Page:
at the Metropolitan Pavilion
125 West 18th Street (Between 6th & 7th Aves)
New York, NY 10011

Save $5 off Admission

buy tickets now


Bonnie Cashin: From The Archive

With a career that spanned six decades, Bonnie Cashin never wavered from her “Cashin Look”, bold, easy-wearing silhouettes designed to “travel” from day to evening or country to country, all cut from luxurious organic materials (leather, suede, knits and tweed) with coordinating accessories. Considered a pioneer of what is today termed sportswear, she designed clothes with a uniquely maverick spirit, and intellectual awareness of their role and significance in modern life.

Cashin set trends but did not follow them, as a result her work is unmistakable at a glance. This exhibition will feature both never-before-seen and iconic Bonnie Cashin clothing, accessories and photographs on loan from her personal archive.

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From Inside Hook e-newsletter:

American History for the day: “Storyville” refers to the early 20th-century red light district of New Orleans. Sixteen blocks along which the oldest profession in the world was sanctioned by John Q. Law. It had guidebooks and everything.And now, it’s back. Right here in New York.They’re calling it Lulu’s Dove House, a monthly bit of immersive dinner theatrics at LES cocktail den Sons of Essex.Starts next Wednesday. Will be a very, very hot date.First, you’re encouraged to dress the part. Think jazzy. Great chance to buy a hat.Your night begins at an unassuming LES bodega, where a costumed character will give you your “identity” for the evening. These are being kept hush-hush, but we’re hoping for “Reggie Ledoux.”You’ll then present a membership card bearing your moniker to SOE’s deli front for admission to see Madame Lulu’s delights in back.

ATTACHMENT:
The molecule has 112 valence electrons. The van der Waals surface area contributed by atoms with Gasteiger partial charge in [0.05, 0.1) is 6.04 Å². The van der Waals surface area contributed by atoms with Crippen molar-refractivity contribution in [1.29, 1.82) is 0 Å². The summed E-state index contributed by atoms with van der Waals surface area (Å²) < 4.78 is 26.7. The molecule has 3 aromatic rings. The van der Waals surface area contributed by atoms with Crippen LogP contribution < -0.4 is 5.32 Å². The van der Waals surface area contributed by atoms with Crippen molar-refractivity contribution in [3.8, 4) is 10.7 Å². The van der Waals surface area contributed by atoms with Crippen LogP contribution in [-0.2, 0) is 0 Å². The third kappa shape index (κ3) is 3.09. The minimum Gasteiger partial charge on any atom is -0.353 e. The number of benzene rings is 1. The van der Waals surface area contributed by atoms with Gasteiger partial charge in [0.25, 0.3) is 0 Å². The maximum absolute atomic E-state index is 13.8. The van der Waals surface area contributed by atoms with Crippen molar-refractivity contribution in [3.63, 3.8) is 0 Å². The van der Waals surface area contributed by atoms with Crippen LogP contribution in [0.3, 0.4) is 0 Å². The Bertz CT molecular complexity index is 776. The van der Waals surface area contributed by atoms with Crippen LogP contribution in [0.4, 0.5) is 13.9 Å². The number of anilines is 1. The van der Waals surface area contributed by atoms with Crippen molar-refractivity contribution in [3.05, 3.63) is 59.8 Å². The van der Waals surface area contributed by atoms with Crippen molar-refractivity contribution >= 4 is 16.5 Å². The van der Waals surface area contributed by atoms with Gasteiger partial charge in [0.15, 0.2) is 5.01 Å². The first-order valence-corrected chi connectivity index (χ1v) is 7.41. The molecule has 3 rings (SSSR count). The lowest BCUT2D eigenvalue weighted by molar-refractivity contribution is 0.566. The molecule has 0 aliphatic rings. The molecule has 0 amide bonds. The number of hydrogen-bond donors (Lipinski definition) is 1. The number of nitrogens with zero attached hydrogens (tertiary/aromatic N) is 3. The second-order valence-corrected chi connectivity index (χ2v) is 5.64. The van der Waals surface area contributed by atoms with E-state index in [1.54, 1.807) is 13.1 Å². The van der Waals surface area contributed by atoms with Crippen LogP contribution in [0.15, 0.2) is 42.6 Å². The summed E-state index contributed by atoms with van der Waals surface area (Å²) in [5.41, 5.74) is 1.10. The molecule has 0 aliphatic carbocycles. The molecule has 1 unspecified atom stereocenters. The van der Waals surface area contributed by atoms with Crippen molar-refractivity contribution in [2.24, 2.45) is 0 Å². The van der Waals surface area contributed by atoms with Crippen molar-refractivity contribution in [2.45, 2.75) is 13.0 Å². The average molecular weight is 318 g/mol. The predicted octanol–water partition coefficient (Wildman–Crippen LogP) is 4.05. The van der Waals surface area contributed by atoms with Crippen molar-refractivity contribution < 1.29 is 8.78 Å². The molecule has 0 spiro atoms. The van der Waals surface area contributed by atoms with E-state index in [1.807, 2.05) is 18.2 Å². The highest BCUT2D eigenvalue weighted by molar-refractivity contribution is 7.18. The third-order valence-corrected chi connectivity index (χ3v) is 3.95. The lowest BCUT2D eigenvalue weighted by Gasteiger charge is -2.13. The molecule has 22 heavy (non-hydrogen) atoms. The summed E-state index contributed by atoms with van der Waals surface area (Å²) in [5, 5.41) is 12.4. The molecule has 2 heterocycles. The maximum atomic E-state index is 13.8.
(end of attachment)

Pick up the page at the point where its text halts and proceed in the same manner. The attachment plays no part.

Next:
They’re calling it a “speakeasy bordello,” populated with burlesque danseuses, jazzy chanteuses and green chartreuses.

Plus gypsy psychics, moustachioed piano men and a Dionysian repast of New Orleans grub and cocktails.

Remember your new identity — there’s a strong chance you may need it.

Ain’t it great when history comes to life?

Lulu’s Dove House
at Sons of Essex
133 Essex St.
b/t Stanton and Rivington 

To buy tickets for the next performance, on Wed. Oct. 22, 2014, use the link to eventbrite below:



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From Tasting

Beefsteak—it’s not just what’s for dinner. The Meat Hook is hosting its first-ever dinner dedicated to the all-you-can-eat-tenderloin banquets of Victorian New York (naturally, called Beefsteaks) at Humboldt & Jackson. There will be live music, peanuts you can throw on the floor, unlimited beer, pie and, of course, meat. “Beefsteak is a bit gonzo, which is exactly the thing we like to do,” head butcher Benjamin Turley explains. “It seemed the right thing to do in the space.” Humboldt & Jackson, 434 Humboldt St.; 10/17, 7:30 to 10 p.m.; $95 per person

Buy tickets:

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The famous Staten Island-based photographer, the late Alice Austen, did the historical record a favor by taking photos of a wide variety of New Yorkers doing their daily work during the late 19th century.

From Slate magazine:

Beautiful Photo Portraits of People Doing Their Jobs on the Streets of Late 19th-Century New York

By Rebecca Onion

The Vault is Slate’s history blog. Like us on Facebook, follow us on Twitter @slatevault, and find us on Tumblr. Find out more about what this space is all about here.

Alice Austen took these street photographs in 1896, hoping to capture the kinds of people you might see out and about in Manhattan. They’re part of an album that Austen titled “Street Types of New York.”